The study evaluated cefoxitin disk diffusion tests breakpoints and their correlation to mecA gene PCR results for detecting Methicillin-resistant Staphylococcus intermedius Group (MRSP) isolates from dogs in Brazil. Agreement using proposed breakpoint (resistant ≤ 30 mm) was encouraging. The current study reinforces that an epidemiological breakpoint can be established to predict presence of MRSP.
methicillin-resistant Staphylococcus intermedius group; cefoxitin; disk diffusion test
Leptospirosis is an important disease caused by various serovars of Leptospira sp. It can affect humans as well as domestic and wild animals; therefore, it has importance for public health, animal production, and wild species. The aim of this paper is to discuss the epidemiology of animal leptospirosis in Rio de Janeiro, Brazil, as a possible model for other tropical regions. In several studies conducted in the last 20 years, a total of 47 rats, 120 dogs, 875 cows, 695 horses, 1,343 goats, 308 sheep and 351 pigs from all regions of the state, in addition to 107 wild mammals and 73 golden-lion tamarins were tested (MAT) for anti-Leptospira antibodies.
Seroreactivity was frequent in all studied species, confirming that the infection is endemic in Rio de Janeiro. Serogroups Icterohaemorrhagiae and Sejroe were the most prevalent in urban and rural scenarios, respectively. This paper reviews the current knowledge on animal leptospirosis in Rio de Janeiro and describes important differences between urban versus rural cycles of the infection in various species.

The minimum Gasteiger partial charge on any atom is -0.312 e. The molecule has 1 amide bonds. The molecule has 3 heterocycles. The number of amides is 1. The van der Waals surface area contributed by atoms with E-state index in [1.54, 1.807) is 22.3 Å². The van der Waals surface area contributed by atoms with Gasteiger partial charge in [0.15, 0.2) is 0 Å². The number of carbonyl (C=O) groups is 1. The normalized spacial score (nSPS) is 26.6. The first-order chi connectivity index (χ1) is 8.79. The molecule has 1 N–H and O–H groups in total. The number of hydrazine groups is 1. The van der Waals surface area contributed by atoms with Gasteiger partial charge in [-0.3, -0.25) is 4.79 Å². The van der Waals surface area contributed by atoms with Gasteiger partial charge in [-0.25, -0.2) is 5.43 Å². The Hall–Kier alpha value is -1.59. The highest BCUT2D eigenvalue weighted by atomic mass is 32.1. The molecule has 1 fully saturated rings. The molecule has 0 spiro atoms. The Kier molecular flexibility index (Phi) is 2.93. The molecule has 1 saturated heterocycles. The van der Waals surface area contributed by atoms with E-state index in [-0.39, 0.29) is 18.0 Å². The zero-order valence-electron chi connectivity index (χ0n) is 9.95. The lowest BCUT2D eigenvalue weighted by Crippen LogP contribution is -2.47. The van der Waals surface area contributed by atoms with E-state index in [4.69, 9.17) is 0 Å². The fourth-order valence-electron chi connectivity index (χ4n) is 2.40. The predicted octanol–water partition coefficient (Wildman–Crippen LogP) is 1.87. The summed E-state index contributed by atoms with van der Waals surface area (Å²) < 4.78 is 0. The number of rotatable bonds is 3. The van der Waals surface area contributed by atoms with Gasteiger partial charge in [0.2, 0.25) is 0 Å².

Identification of the prevailing serogroups and their reservoirs is essential for understanding agent-host-environment interactions under tropical conditions.
Animal leptospirosis; Tropical scenario; Infection; Brazil
Leptospirosis is the most widespread zoonosis in the world. Current vaccines are based on whole-cell preparations that cause severe side effects and do not induce satisfactory immunity. In light of the leptospiral genome sequences recently made available, several studies aimed at identification of protective recombinant immunogens have been performed; however, few such immunogens have been identified. The aim of this study was to evaluate 27 recombinant antigens to determine their potential to induce an immune response protective against leptospirosis in the hamster model. Experiments were conducted with groups of female hamsters immunized with individual antigen preparations. Hamsters were then challenged with a lethal dose of Leptospira interrogans. Thirteen antigens induced protective immune responses; however, only recombinant proteins LIC10325 and LIC13059 induced significant protection against mortality. These results have important implications for the development of an efficacious recombinant subunit vaccine against leptospirosis.